June 2002 Intelligence News
Newer News: July 2002
- Justice Leak Probe Gets Underway, by Damon Chappie, Roll Call, June 24. "The decision to ask the Justice Department to investigate whether someone on Capitol Hill leaked classified material raises thorny constitutional questions about the oversight checks between the two branches of government, experts said last week."
- Coded warnings became clear only in light of Sept. 11 attacks, by Scott Shane and Ariel Sabar, Baltimore Sun, June 21. "Experts defend NSA for failure to interpret 2 key al-Qaida intercepts."
- Security Leak Inquiry Sought, by Dan Adair, St. Petersburg Times, June 21. "Officials want to know who told the media about two Arabic messages that were intercepted September 10."
- White House Briefing: Excerpts on the Leaks of NSA Material, June 20. "The President was deeply concerned about these leaks. We do not know who did it. The President earlier today asked the Vice President to call the chairmen of the committees who are doing the investigation."
- Palestinian Figures Urge Halt To 'Military Operations' in Israel, al Quds, text of advertisement, June 19.
- Message from the President on Establishing a Department of Homeland Security, message to Congress, June 18.
- Text of a Proposed Bill to Establish a Department of Homeland Security, White House release, June 18.
- Super-shy spy agency sheds silence to secure U.S. secrets, by Ariel Sabar, Baltimore Sun, June 18. "Loose lips can still sink ships, NSA warns in ads echoing World War II era."
- Bush Wants to Ban Spy Plane Tech, by Noah Shachtman, Wired News, June 17. "The Bush administration is pushing to change the international agreement that controls the sale of ballistic missiles to make sure UAV technologies are included."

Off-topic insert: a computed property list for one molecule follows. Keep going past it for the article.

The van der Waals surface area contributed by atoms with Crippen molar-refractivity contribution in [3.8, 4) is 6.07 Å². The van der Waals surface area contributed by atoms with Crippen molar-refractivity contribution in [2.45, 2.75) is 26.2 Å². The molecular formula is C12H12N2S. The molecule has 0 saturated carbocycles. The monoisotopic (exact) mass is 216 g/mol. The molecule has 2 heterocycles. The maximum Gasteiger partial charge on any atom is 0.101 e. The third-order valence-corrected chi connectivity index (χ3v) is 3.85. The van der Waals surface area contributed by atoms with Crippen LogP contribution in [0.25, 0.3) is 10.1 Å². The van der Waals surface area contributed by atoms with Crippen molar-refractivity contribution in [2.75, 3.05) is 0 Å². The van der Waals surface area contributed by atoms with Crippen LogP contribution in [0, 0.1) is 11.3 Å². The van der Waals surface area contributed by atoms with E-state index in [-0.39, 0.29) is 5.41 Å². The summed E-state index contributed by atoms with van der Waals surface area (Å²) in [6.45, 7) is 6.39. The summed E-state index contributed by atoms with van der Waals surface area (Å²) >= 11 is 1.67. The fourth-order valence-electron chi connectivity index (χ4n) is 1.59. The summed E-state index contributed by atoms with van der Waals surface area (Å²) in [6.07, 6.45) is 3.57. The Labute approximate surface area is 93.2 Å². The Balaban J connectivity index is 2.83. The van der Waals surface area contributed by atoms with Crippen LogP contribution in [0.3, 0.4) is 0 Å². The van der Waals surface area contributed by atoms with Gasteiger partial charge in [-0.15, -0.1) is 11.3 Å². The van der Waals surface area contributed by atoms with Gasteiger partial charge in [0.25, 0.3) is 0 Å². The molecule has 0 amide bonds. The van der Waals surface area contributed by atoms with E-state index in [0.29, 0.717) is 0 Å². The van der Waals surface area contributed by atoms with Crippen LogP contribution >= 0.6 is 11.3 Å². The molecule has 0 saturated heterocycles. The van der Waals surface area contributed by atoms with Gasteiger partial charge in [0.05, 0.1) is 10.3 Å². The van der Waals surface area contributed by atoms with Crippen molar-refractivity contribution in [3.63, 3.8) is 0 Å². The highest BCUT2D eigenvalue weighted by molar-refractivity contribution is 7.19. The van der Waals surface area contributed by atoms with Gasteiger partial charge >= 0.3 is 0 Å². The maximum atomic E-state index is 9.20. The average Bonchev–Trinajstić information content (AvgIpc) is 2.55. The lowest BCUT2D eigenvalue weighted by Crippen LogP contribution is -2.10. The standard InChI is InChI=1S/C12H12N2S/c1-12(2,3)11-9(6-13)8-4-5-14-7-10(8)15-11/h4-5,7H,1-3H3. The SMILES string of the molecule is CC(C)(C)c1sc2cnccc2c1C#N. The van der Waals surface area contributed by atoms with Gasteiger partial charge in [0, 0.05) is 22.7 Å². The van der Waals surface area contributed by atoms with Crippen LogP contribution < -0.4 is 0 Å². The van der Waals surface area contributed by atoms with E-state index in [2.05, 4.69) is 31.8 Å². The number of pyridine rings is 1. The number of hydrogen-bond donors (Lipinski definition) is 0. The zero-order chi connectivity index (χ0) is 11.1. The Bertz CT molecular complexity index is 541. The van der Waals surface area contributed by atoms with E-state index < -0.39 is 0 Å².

- Open-Government Advovate Sues CIA, by John Lumpkin, Associated Press, June 12. "An open-government advocate sued the CIA on Wednesday to get the government to disclose how much money it is spending on intelligence operations this year."
- Deputy Defense Secretary Wolfowitz on the Arrest of "Dirty Bomb" Suspect, press briefing, June 10. "Yesterday, at the direction of the president, the Department of Justice transferred control of Jose Padilla, who is a U.S. citizen, to the Department of Defense."
- Attorney General Ashcroft on Arrest of "Dirty Bomb" Suspect, Justice Dept press briefing, June 10. "We have captured a known terrorist who was exploring a plan to build and explode a radiological dispersion device, or 'dirty bomb,' in the United States."
- President Bush Meets with Congressional Leaders on Homeland Security, June 7. "We've got a lot of work to do to get this department implemented. There's going to be a lot of turf protection in the Congress."
- Department of Homeland Security Press Briefing, by senior Administration official, June 6.
- Department of Homeland Security, the President's proposal, June 2002 (PDF format).
- President Bush Proposes Department of Homeland Security, June 6. "What I am proposing tonight is the most extensive reorganization of the federal government since the 1940s."
- Intelligence chairmen draw praise for integrity, by Kathy Kiely, USA Today, June 5. "I have not seen either of them stand up and take a position that is at odds with the intelligence community," says Steven Aftergood, who monitors government secrecy for the Federation of American Scientists.
- Announcing the National Security Entrance and Exit Registration System, Atty Gen John Ashcroft, June 5. "This system will expand substantially America's scrutiny of those foreign visitors who may pose a national security concern and enter our country."
- National Security Entry-Exit Tracking System Fact Sheet, Justice Department release, June 5.
- Critics say senator wrong for 9/11 probe: Graham called too close to agencies, by Jill Zuckman, Chicago Tribune, June 2. "The intelligence committees are themselves complicit in the intelligence bureaucracy that we have today," Aftergood said.
- Congress puts spy network on trial, by Tamara Lytle, Orlando Sentinel, June 2. "A special congressional committee led by two Florida lawmakers will spend months poring over reams of evidence."
- Top Secret, Sometimes, The American Prospect, June 17. "Despite the best efforts of this most secretive administration, the classified part of the budget is hard to conceal."
Older News: May 2002
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